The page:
So I’ve sent over a million outbound emails for again various reasons, and learned a lot like I just learned the right things to do, built a lot of relations, made a lot of mistakes and so that is what the initial ContentMarketer.io Chrome plug-in was built off of, and then from there we get a lot of customers, we get a lot of people using it.
To date we’ve seen at least about six thousand, seven thousand people through the door and in early days we had a beta launch so a lot of it was free. And what we’ve learned is how to make our tool even better and so we created two free tools, one that launched just yesterday called Connector which is just for email outreach.
Julia: Oh wow.
Sujan: It’s kind of like a middle ground between the Yesware, what’s in your box and Outreach.io or Close.io where you need a full grown CRM, you’re doing that much outreach. So ours is right in the middle, we have a lot of templates. And then the other tool is Notifier, and Notifier is Twitter outreach. So you scan a URL and scan an article you’ve written. If you’ve mentioned anybody in there we’ll find the twitter handles and then bam, you can send a tweet with those twitter handles included and if you’ve mentioned four, five people you can split it up into multiple tweets and both tools from the basic features are free and my goal was essentially to take what we’ve learned and users get the most value out of, and try to make it as free or as cheap as possible. And give people a quick win because our end game with ContentMarketer.io, like our big goal, is to create a suite of content marketing tools or tools to help content marketers specifically.
Julia: That’s a great aim and that sounds like fantastic tools that you are creating.
Sujan: Yeah, it’s been fun. I’ve been in the SAAS kind of space for some time now and I’m taking everything I’ve learned, I’ve known and again, I’m an avid marketer so I’m really making these tools for myself first. And then that’s how I value, is that I actually build some basic functionality for myself, I explore to or I expand to my marketing network which I have a few Slack groups and, I’m very active in the marketing space so I just let people kinda explore it and it’s kinda, I ask these guys, hey I’m I missing something? Am I in the right direction? They all get it then I know there’s something there that could be good.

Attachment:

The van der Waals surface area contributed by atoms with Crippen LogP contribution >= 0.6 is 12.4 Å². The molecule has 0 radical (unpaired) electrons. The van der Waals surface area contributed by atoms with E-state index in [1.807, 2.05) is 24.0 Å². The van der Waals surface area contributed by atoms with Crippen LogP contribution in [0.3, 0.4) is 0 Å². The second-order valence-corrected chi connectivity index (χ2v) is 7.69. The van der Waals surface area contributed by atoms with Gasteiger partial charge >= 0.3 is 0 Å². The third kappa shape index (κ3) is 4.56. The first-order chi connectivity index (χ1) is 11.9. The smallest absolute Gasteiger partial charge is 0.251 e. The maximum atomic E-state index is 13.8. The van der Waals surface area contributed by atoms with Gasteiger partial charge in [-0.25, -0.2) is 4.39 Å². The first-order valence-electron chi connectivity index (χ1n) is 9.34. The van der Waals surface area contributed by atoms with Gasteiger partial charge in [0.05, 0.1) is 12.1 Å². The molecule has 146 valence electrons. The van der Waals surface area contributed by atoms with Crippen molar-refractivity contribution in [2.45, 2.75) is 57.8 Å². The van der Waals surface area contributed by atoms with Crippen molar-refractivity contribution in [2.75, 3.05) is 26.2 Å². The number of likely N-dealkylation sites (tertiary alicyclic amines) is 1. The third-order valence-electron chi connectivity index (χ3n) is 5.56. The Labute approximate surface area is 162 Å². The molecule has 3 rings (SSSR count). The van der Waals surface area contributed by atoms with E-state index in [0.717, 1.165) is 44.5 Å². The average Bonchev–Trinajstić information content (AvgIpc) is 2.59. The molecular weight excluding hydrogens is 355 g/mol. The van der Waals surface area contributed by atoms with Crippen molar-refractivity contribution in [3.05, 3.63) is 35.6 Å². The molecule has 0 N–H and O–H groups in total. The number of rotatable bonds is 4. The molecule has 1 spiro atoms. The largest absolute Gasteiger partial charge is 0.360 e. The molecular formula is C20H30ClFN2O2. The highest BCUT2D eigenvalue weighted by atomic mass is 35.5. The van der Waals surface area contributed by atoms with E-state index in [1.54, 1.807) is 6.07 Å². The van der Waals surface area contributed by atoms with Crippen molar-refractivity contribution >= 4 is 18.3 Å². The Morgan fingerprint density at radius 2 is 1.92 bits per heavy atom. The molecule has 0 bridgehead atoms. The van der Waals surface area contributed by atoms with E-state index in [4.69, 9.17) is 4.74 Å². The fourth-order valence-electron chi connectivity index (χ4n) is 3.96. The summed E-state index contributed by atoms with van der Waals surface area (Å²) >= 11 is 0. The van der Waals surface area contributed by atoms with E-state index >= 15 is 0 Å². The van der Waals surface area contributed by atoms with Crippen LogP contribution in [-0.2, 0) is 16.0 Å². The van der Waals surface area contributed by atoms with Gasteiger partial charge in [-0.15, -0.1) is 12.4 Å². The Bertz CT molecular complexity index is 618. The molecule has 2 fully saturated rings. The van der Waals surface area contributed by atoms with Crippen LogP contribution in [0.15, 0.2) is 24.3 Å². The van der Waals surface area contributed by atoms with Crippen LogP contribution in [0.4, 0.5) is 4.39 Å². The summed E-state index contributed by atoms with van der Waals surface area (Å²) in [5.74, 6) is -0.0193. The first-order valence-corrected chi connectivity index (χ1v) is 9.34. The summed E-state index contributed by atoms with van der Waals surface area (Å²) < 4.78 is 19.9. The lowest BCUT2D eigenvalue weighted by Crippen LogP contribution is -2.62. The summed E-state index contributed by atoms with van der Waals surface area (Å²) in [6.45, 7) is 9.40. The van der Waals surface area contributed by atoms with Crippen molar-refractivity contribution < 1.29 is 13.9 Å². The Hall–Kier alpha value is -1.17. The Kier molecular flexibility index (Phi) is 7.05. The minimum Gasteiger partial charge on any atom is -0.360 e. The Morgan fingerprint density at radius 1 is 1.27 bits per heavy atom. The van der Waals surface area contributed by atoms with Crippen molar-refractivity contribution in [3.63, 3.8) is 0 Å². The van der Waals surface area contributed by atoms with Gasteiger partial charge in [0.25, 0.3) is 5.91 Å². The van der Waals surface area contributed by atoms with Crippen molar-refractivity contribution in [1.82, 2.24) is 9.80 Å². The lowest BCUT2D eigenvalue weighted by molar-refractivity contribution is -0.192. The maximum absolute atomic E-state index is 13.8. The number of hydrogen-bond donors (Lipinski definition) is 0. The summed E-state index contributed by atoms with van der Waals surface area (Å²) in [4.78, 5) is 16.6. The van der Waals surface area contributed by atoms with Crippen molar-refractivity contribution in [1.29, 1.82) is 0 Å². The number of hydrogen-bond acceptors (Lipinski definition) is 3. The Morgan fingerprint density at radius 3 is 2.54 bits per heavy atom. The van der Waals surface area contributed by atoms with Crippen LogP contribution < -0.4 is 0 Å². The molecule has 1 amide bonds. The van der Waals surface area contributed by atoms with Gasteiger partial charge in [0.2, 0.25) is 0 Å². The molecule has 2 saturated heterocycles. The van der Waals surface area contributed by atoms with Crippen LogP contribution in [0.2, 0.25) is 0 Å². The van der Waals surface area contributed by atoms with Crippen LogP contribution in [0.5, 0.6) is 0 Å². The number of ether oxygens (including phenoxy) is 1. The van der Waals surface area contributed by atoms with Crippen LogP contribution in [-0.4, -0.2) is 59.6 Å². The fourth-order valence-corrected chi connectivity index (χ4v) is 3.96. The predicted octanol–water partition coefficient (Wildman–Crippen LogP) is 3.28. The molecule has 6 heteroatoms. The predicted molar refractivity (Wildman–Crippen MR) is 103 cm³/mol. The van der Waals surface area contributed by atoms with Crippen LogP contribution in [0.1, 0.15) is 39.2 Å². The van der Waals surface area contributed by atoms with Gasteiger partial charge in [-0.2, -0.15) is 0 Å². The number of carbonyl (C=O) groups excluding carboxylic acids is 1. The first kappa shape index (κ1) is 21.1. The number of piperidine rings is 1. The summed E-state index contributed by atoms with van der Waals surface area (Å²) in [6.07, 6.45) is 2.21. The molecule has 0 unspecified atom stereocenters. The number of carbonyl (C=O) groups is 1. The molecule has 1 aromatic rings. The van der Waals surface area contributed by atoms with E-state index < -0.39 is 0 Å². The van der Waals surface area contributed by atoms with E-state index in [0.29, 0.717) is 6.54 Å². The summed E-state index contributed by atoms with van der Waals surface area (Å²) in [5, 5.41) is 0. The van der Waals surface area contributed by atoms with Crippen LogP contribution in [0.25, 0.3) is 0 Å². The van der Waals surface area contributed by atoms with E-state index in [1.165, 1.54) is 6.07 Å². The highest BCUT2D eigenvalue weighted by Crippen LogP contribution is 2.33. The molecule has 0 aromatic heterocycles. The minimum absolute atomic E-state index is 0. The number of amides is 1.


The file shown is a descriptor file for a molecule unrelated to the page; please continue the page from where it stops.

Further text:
Julia: That sounds like what I do with content marketing, whenever I publish or create something. I always ask myself, would I actually read this, would I actually share this and learn from it. And you’re doing that with your tools, and I think that’s just great. If all marketers thought like that, we’d probably see a lot of great tools on the web.
So I also noticed that you are a really fantastic guest blogger. You’re on Forbes, Inc and Entrepreneur. So how did you get on those guest blogs? How did you approach them?
Sujan: Yeah so I actually have a whole lengthy kind of like 30, 40 minute talk on how I went through the process. But I’ll kinda give the short version. It’s if you want to work your way to the top. These guys, these publications are really the cream of the crop, these are where everybody wants to go after, I’m sure you as a content marketer, writer you totally understand that. You’re not gonna go from I’ve never blogged before to I’m gonna blog on Forbes or write on Forbes.
Sujan: You have to work your way up and what I did is it took me about five years, but then because I didn’t really have that [INAUDIBLE AUDIO]. I was trying and failing and succeeding at certain points, but then after I did it I was like holy crap, here’s the thing that I did that actually works.
So the short version is first you got a blog on your site. So that you can get into any credible company blogs or kind of blogs that have some reputation, but they aren’t like the biggest blogs in the space. Get your name out there somewhere and from there you have now your blog, and another site to validate your reason for going after the next site, and just kind of go after a slightly bigger site.